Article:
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Do we now need to worry about insurance companies spying on us with drones?
The fintech revolution in not just limited to software, algorithms, and online platforms. In insurance, firms are scrambling to get to grips with a different kind of gadgetry: drones.
CB Insights reports that a growing number of the largest U.S. property insurers are seeking to use the aerial hardware to conduct inspections for underwriting and claims adjusting.
AIG, Liberty Mutual, Allstate, and State Farm are among a bevy of firms who obtained Federal Aviation Administration (FAA) drone exemptions in 2015.
For those who value their privacy, such a revelation can sound alarming. The range of possible applications of this technology by insurance companies, after all, is broad.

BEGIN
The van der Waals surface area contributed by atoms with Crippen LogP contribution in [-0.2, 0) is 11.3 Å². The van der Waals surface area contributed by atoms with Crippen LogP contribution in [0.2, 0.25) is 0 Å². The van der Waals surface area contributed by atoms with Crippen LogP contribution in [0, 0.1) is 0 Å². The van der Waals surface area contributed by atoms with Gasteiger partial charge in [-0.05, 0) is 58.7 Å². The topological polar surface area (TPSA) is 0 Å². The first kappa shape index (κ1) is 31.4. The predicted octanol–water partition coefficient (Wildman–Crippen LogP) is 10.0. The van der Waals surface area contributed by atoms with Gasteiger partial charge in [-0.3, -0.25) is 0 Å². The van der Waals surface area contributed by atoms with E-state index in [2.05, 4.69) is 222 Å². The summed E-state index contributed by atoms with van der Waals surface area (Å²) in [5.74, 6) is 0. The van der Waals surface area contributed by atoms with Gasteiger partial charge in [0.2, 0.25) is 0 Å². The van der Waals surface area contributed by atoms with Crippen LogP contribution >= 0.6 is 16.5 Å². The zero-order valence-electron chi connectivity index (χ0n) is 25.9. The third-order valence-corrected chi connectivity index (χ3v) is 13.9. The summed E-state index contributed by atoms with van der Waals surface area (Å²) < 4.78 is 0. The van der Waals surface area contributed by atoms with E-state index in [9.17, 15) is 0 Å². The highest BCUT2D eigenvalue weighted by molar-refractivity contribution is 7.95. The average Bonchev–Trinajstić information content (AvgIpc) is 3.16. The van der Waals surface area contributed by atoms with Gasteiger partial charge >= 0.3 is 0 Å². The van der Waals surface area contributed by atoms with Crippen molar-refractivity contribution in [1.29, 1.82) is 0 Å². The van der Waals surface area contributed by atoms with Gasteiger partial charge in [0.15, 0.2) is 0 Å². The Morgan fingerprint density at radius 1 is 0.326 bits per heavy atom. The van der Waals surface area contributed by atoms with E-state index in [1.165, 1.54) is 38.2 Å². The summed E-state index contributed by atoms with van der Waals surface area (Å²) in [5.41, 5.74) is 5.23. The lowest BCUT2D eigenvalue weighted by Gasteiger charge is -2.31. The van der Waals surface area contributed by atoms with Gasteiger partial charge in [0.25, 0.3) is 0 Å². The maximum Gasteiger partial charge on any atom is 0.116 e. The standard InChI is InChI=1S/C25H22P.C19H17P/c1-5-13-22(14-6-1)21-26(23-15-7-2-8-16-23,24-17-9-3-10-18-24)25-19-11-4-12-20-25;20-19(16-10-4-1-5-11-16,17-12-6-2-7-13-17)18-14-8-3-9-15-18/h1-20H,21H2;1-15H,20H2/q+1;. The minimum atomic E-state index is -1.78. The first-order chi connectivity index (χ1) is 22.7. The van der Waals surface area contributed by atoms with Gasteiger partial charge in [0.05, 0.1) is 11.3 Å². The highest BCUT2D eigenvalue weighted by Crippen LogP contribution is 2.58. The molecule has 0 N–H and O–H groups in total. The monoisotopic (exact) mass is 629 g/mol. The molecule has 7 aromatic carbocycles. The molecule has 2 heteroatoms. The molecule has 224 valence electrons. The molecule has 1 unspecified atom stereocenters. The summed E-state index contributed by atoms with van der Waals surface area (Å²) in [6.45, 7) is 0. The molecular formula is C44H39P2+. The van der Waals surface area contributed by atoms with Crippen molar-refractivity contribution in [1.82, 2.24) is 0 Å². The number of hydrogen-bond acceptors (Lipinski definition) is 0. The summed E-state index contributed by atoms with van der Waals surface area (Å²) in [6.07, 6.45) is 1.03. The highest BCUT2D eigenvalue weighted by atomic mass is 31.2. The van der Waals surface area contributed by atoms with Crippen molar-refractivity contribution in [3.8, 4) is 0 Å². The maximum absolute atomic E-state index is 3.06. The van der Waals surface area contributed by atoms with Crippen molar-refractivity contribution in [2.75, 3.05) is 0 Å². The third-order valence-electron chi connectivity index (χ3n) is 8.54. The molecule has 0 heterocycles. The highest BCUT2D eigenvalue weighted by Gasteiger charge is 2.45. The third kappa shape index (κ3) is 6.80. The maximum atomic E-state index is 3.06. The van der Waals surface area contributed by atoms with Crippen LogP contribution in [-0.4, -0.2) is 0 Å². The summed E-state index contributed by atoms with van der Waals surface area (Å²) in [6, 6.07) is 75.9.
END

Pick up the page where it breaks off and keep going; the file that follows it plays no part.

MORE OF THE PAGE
The drones’ intended uses seem benign, for now. Farmer Insurance’s CEO Ron Guerrier, for example, said the company is evaluating how it can use drones to inspect brush clean-up in areas prone to wildfire. Allstate is testing drones to help with property claims after natural disasters.
We can also imagine insurance companies checking on whether you have really installed the fireproofing on your home or if you have stored a fire extinguisher where promised. Or perhaps they’ll just want to check that no one ever smokes in your home. The possibilities are a bit mind-numbing for those who fear big brother.
Photo: Don McCullough